Initially, there is a dual starting point for these disciplines: the social and the artificial. Because communication sciences―as it is also the case with another disciplines, such as economy―are driven by two different key aspects. On one hand, it has a social component attach to them, which is inherent (the natural capacity of human beings of relationship); and, on the other hand, it has an artificial ingredient, which is built by human beings in order to broaden and extend human possibilities (Gonzalez, 2012a) . Hence, communication sciences have a fork in its origin: a) to study the human need of communication, and b) to analyze how these communicative possibilities expand, reaching goals that go far beyond the basic needs of social communication.

This second task is done through artificial means. Some results are obtained by drawing some designs, which use specific technologies as a way to obtain specific goals. This implies that communication sciences are in the realm of the artificial by its aims, processes, and results. Hence, communication sciences elaborate designs that are aimed at solving specific problems, which are well defined in space and time. Therefore, they are applied science because they solve specific issues in a practical domain (Niiniluoto, 1993) . They have in themselves an empirical modus operandi. They also have a high degree of complexity insofar as they have a social as well as an artificial aspect (Gonzalez, 2008b) .

If we go further into the roots of the communication sciences as applied sciences of design, then there are several steps to be taken into account. Firstly, we have to identify the characteristic features of the science. Secondly, we have to specify the different ways in which science is diversified. Thirdly, we have to find the right place for communication sciences within the current scientific categories. Doing so, we will get two commitments, since―in addition to promoting its internal configuration as scientific knowledge―we will be defining where the communication sciences stand in the realm of knowledge.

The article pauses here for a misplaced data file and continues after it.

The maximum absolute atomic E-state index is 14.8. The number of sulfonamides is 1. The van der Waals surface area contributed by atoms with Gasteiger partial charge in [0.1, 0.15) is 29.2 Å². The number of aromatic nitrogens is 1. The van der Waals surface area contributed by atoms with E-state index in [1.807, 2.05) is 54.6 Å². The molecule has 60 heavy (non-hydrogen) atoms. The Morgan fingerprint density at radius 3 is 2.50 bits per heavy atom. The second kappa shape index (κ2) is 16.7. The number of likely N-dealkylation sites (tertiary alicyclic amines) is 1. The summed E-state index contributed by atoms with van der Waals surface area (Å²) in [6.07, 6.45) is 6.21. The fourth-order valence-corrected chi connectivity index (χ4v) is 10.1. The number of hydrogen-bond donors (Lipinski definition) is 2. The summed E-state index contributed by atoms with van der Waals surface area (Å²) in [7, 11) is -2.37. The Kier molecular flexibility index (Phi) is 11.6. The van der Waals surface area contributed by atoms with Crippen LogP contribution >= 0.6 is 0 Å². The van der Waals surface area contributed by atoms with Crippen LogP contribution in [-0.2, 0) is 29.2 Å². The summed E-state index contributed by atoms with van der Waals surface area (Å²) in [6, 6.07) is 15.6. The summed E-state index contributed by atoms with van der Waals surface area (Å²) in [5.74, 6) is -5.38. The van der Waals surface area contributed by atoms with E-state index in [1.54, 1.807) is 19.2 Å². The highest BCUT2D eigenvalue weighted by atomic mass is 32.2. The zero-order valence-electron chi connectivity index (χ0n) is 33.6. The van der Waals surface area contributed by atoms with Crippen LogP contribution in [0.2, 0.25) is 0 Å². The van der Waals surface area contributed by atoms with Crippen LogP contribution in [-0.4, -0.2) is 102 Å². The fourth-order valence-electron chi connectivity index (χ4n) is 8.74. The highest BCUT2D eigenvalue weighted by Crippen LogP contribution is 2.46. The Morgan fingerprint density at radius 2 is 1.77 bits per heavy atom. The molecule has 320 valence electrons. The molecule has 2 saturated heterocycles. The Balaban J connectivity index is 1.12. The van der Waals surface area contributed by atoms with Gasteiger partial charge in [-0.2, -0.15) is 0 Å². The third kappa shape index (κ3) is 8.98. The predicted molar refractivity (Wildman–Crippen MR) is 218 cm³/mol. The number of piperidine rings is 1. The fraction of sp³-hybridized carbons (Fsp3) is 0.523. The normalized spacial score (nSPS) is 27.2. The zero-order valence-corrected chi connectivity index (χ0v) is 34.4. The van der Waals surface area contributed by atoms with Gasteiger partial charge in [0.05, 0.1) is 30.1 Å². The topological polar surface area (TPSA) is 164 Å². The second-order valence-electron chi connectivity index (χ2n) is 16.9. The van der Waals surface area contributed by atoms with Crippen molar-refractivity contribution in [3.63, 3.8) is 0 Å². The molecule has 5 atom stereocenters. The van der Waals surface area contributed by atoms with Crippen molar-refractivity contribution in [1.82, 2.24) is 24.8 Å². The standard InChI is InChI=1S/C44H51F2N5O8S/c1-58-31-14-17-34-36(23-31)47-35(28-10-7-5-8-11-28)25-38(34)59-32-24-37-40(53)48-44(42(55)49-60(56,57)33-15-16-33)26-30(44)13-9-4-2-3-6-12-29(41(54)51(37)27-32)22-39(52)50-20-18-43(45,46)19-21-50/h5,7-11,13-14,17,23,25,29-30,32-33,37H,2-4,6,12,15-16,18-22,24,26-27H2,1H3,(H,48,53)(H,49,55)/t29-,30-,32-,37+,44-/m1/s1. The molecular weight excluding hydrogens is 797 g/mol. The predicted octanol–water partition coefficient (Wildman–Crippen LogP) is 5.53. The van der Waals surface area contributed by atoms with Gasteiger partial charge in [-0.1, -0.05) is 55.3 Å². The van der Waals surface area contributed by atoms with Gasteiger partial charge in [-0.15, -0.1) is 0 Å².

2.1. Characteristic Features of Science and Its Presence in Communication

To characterize the communication sciences as scientific disciplines, requires a first step, which is to take into account the characteristics of a science. a) Science has a specific language, it carries terms with a sense and a well-defined reference. b) It has its own structured theory, which in case of applied sciences is aimed at solving specific problems. c) Science employs a rigorous type of knowledge. d) Science has characteristic methods. When it comes to applied sciences, science seeks to solve specific problems. e) Science is configured as a human activity of a social nature: a dynamic reality permeate by historicity. f) Science is related to a set of values, some internal (consistency, simplicity, objectivity, versatility, etc.) and some external (social, cultural, economic, etc.). g) It is ethically evaluable, both from an internal perspective (reliability, honesty, etc.) and from an external perspective (science is not detrimental to the user, provides accurate information for decision-making, etc.) ( Gonzalez, 2005, 2013 ; see also Arrojo, 2007 ).

General philosophy and methodology of science deals with the study of these characteristic features of a science. It does so from a broader perspective: it looks for valid statements that work for every science. Meanwhile, special philosophy and methodology of science reflects on the specificity of each science. Then, there are two aspects of this second consideration: I) the broad perspective, which seeks the links between the general science (or a group of sciences) and the specific discipline that is studied; and II) the restricted viewpoint, which is focused to specific problems and it is developed by specialists in each discipline (Gonzalez, 2012b) . In the case of communication sciences, we can find the two aspects of special methodology of science. It can be seen in the relationships with general features of a science or groups of sciences. Also, communication has its own specialists for methodological issues that are distinctive to this sphere.

Within the second aspect to be considered here―the different modes in which science diversifies―is the distinction between the formal sciences and empirical sciences. Here, regarding this distinction, communication sciences belong to the second group. The reason is clear: the “sciences of the artificial” and, among them, the sciences of design are in the domain of the empirical sciences. It is the field of the human-made that can made empirical statements (Simon, 1996, 2001) . The sciences of the artificial commonly use designs. They are focused on aims, processes, and results of human activities (economics, documentaries, communicative, etc.), which can be tested by observation and experimentation.